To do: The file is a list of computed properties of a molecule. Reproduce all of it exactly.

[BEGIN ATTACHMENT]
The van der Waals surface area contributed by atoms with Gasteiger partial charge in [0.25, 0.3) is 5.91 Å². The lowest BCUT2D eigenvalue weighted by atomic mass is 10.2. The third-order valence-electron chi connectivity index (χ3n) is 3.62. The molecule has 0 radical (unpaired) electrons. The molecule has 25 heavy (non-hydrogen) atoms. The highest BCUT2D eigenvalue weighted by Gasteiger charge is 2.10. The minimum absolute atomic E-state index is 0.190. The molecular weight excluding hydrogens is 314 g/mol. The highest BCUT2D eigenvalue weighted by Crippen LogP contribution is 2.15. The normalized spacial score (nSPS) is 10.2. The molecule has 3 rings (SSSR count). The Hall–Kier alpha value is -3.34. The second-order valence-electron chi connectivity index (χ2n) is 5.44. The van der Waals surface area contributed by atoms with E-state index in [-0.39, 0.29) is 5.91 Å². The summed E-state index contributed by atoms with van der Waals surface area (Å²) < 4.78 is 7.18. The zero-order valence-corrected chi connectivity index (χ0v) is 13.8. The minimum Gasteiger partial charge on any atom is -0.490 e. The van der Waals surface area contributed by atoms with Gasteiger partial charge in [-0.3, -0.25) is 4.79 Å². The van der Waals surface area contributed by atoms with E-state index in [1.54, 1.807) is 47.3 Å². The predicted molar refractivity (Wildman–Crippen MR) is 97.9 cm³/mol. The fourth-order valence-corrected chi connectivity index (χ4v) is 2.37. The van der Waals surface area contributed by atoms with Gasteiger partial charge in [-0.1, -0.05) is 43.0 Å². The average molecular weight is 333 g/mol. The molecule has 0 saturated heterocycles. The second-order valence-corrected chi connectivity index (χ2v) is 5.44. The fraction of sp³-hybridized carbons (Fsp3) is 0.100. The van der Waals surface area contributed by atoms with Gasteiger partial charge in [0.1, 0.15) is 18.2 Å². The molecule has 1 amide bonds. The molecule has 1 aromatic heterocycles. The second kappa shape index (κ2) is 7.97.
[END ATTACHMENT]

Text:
The van der Waals surface area contributed by atoms with Gasteiger partial charge in [0.25, 0.3) is 5.91 Å². The lowest BCUT2D eigenvalue weighted by atomic mass is 10.2. The third-order valence-electron chi connectivity index (χ3n) is 3.62. The molecule has 0 radical (unpaired) electrons. The molecule has 25 heavy (non-hydrogen) atoms. The highest BCUT2D eigenvalue weighted by Gasteiger charge is 2.10. The minimum absolute atomic E-state index is 0.190. The molecular weight excluding hydrogens is 314 g/mol. The highest BCUT2D eigenvalue weighted by Crippen LogP contribution is 2.15. The normalized spacial score (nSPS) is 10.2. The molecule has 3 rings (SSSR count). The Hall–Kier alpha value is -3.34. The second-order valence-electron chi connectivity index (χ2n) is 5.44. The van der Waals surface area contributed by atoms with E-state index in [-0.39, 0.29) is 5.91 Å². The summed E-state index contributed by atoms with van der Waals surface area (Å²) < 4.78 is 7.18. The zero-order valence-corrected chi connectivity index (χ0v) is 13.8. The minimum Gasteiger partial charge on any atom is -0.490 e. The van der Waals surface area contributed by atoms with Gasteiger partial charge in [-0.3, -0.25) is 4.79 Å². The van der Waals surface area contributed by atoms with E-state index in [1.54, 1.807) is 47.3 Å². The predicted molar refractivity (Wildman–Crippen MR) is 97.9 cm³/mol. The fourth-order valence-corrected chi connectivity index (χ4v) is 2.37. The van der Waals surface area contributed by atoms with Gasteiger partial charge in [-0.1, -0.05) is 43.0 Å². The average molecular weight is 333 g/mol. The molecule has 0 saturated heterocycles. The second-order valence-corrected chi connectivity index (χ2v) is 5.44. The fraction of sp³-hybridized carbons (Fsp3) is 0.100. The van der Waals surface area contributed by atoms with Gasteiger partial charge in [0.1, 0.15) is 18.2 Å². The molecule has 1 amide bonds. The molecule has 1 aromatic heterocycles. The second kappa shape index (κ2) is 7.97.